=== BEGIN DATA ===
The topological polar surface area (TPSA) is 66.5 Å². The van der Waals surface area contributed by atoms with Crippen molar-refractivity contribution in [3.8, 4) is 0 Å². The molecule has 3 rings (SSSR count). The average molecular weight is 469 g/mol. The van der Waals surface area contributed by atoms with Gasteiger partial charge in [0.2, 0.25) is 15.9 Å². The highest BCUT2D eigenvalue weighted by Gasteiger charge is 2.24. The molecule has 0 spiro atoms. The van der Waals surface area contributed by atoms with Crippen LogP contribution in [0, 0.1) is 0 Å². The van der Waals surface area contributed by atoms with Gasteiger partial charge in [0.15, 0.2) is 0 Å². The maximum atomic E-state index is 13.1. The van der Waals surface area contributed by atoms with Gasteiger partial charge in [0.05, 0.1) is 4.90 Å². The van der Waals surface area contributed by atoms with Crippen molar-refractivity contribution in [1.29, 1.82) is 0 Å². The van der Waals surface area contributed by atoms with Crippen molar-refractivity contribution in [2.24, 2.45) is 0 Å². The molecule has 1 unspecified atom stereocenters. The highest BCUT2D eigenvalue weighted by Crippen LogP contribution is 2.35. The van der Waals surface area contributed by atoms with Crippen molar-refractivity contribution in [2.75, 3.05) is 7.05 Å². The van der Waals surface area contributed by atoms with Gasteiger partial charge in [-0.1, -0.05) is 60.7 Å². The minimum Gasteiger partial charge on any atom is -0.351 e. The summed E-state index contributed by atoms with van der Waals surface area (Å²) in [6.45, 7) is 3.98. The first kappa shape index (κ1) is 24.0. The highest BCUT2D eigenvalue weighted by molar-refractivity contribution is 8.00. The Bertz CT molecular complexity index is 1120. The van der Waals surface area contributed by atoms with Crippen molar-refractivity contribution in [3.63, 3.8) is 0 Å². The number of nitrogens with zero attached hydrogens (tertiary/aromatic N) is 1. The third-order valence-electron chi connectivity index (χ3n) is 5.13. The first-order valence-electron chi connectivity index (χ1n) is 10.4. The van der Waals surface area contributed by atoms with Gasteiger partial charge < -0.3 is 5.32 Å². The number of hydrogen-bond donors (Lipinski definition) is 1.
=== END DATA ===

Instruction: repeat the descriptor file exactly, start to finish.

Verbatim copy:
The topological polar surface area (TPSA) is 66.5 Å². The van der Waals surface area contributed by atoms with Crippen molar-refractivity contribution in [3.8, 4) is 0 Å². The molecule has 3 rings (SSSR count). The average molecular weight is 469 g/mol. The van der Waals surface area contributed by atoms with Gasteiger partial charge in [0.2, 0.25) is 15.9 Å². The highest BCUT2D eigenvalue weighted by Gasteiger charge is 2.24. The molecule has 0 spiro atoms. The van der Waals surface area contributed by atoms with Crippen LogP contribution in [0, 0.1) is 0 Å². The van der Waals surface area contributed by atoms with Gasteiger partial charge in [0.15, 0.2) is 0 Å². The maximum atomic E-state index is 13.1. The van der Waals surface area contributed by atoms with Gasteiger partial charge in [0.05, 0.1) is 4.90 Å². The van der Waals surface area contributed by atoms with Crippen molar-refractivity contribution in [1.29, 1.82) is 0 Å². The van der Waals surface area contributed by atoms with Crippen molar-refractivity contribution in [2.24, 2.45) is 0 Å². The molecule has 1 unspecified atom stereocenters. The highest BCUT2D eigenvalue weighted by Crippen LogP contribution is 2.35. The van der Waals surface area contributed by atoms with Crippen molar-refractivity contribution in [2.75, 3.05) is 7.05 Å². The van der Waals surface area contributed by atoms with Gasteiger partial charge in [-0.1, -0.05) is 60.7 Å². The minimum Gasteiger partial charge on any atom is -0.351 e. The summed E-state index contributed by atoms with van der Waals surface area (Å²) in [6.45, 7) is 3.98. The first kappa shape index (κ1) is 24.0. The highest BCUT2D eigenvalue weighted by molar-refractivity contribution is 8.00. The Bertz CT molecular complexity index is 1120. The van der Waals surface area contributed by atoms with Crippen molar-refractivity contribution in [3.63, 3.8) is 0 Å². The number of nitrogens with zero attached hydrogens (tertiary/aromatic N) is 1. The third-order valence-electron chi connectivity index (χ3n) is 5.13. The first-order valence-electron chi connectivity index (χ1n) is 10.4. The van der Waals surface area contributed by atoms with Gasteiger partial charge < -0.3 is 5.32 Å². The number of hydrogen-bond donors (Lipinski definition) is 1.